THE EXPECTANT audience didn’t need warming up after an afternoon of glorious sunshine on the South Downs.
But the sight of a 30-foot Wickerman going up in flames definitely fired up the crowd at Butser Ancient Farm on Saturday.
The amazing spectacle was the highlight of a record-breaking Beltain Festival which drew more than 2,300 people to the heritage attraction near Chalton.
It was also the biggest in their history with tickets selling out in advance of the festival, which traditionally welcomes the start of the warm summer months.
“It was definitely the biggest and the demand surprised everyone including us,” said the farm’s project co-ordinator, Trevor Creighton.
“It’s never sold out before so, unfortunately, we had to turn a lot of people away, which was a big shame.”
A falconry display was an addition to this year’s festival while visitors were also treated to a lesson in leather tanning and a performance by the South Downs Folk Singers.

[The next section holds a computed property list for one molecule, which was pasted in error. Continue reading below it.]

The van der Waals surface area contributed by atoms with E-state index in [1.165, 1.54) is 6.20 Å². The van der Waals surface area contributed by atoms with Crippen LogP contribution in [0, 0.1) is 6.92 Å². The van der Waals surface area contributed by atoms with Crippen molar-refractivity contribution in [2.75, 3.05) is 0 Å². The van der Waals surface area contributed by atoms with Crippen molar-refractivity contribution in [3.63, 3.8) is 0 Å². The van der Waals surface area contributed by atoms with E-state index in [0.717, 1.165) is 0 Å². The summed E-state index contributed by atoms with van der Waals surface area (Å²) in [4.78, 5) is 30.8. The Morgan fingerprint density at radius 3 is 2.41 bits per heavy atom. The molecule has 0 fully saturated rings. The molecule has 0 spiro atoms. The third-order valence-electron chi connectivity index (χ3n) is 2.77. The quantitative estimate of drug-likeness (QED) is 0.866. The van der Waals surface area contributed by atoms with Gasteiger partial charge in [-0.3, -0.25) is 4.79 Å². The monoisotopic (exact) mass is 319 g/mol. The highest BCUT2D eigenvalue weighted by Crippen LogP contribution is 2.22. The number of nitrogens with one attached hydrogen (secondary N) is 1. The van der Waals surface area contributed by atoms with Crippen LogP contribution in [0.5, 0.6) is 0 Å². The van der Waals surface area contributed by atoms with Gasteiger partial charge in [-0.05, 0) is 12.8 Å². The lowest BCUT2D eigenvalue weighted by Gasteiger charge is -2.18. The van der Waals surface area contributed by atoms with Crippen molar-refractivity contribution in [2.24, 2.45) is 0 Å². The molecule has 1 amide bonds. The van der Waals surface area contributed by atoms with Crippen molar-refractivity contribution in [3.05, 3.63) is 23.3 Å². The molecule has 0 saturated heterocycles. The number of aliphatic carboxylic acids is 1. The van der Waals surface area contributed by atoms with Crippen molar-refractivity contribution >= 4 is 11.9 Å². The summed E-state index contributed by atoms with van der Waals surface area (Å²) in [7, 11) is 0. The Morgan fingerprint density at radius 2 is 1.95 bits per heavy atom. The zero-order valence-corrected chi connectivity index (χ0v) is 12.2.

The event was also educational with visitors learning how Bronze Age inhabitants made tools, clothing and fire.
The bar was busy all afternoon while performances by the Pentacle Drummers, Ed Goodale and Yee Haa Granma all struck a chord with the crowds on the hillside.
But the Wickerman and his forthcoming demise was the biggest talking point, with this year’s behemoth taking the shape of a Roman centurion.
Having taken weeks to assemble, the sustainably-sourced wickerman took less than a couple of hours to meet his maker. In previous years, wicker creations representing a shepherd, archer, Saxon, hunter and Green Man had all been symbolically burned.
“We have a different theme each year so this year we decided it was time to burn a Roman,” said Mr Creighton, before adding: “It was about time and I think that delighted a few Celts in the crowd.”
On social media, the reaction was equally positive.
“An incredible time with such wonderful people today,” said Steph West on the the farm’s Facebook page.
“I’d urge many to seek the variety of activities there.”